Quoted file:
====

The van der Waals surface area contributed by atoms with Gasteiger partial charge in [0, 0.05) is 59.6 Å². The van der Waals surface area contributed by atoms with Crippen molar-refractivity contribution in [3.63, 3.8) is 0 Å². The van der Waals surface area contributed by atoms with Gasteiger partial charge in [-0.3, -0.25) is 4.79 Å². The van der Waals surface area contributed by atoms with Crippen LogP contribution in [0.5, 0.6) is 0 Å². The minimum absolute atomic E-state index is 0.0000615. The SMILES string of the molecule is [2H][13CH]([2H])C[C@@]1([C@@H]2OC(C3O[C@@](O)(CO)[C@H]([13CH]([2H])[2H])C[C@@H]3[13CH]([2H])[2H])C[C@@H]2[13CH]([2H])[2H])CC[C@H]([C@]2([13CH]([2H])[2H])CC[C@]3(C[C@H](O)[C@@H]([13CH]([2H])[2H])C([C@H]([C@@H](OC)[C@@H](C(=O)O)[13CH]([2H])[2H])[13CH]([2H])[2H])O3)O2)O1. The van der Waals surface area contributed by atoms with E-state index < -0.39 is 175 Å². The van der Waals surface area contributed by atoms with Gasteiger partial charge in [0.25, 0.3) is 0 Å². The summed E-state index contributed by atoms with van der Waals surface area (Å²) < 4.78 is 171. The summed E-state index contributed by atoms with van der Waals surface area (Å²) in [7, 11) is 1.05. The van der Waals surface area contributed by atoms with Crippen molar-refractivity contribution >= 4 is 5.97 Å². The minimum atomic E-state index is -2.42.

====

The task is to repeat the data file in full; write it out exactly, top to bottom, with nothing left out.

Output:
The van der Waals surface area contributed by atoms with Gasteiger partial charge in [0, 0.05) is 59.6 Å². The van der Waals surface area contributed by atoms with Crippen molar-refractivity contribution in [3.63, 3.8) is 0 Å². The van der Waals surface area contributed by atoms with Gasteiger partial charge in [-0.3, -0.25) is 4.79 Å². The van der Waals surface area contributed by atoms with Crippen LogP contribution in [0.5, 0.6) is 0 Å². The minimum absolute atomic E-state index is 0.0000615. The SMILES string of the molecule is [2H][13CH]([2H])C[C@@]1([C@@H]2OC(C3O[C@@](O)(CO)[C@H]([13CH]([2H])[2H])C[C@@H]3[13CH]([2H])[2H])C[C@@H]2[13CH]([2H])[2H])CC[C@H]([C@]2([13CH]([2H])[2H])CC[C@]3(C[C@H](O)[C@@H]([13CH]([2H])[2H])C([C@H]([C@@H](OC)[C@@H](C(=O)O)[13CH]([2H])[2H])[13CH]([2H])[2H])O3)O2)O1. The van der Waals surface area contributed by atoms with E-state index < -0.39 is 175 Å². The van der Waals surface area contributed by atoms with Gasteiger partial charge in [0.25, 0.3) is 0 Å². The summed E-state index contributed by atoms with van der Waals surface area (Å²) < 4.78 is 171. The summed E-state index contributed by atoms with van der Waals surface area (Å²) in [7, 11) is 1.05. The van der Waals surface area contributed by atoms with Crippen molar-refractivity contribution >= 4 is 5.97 Å². The minimum atomic E-state index is -2.42.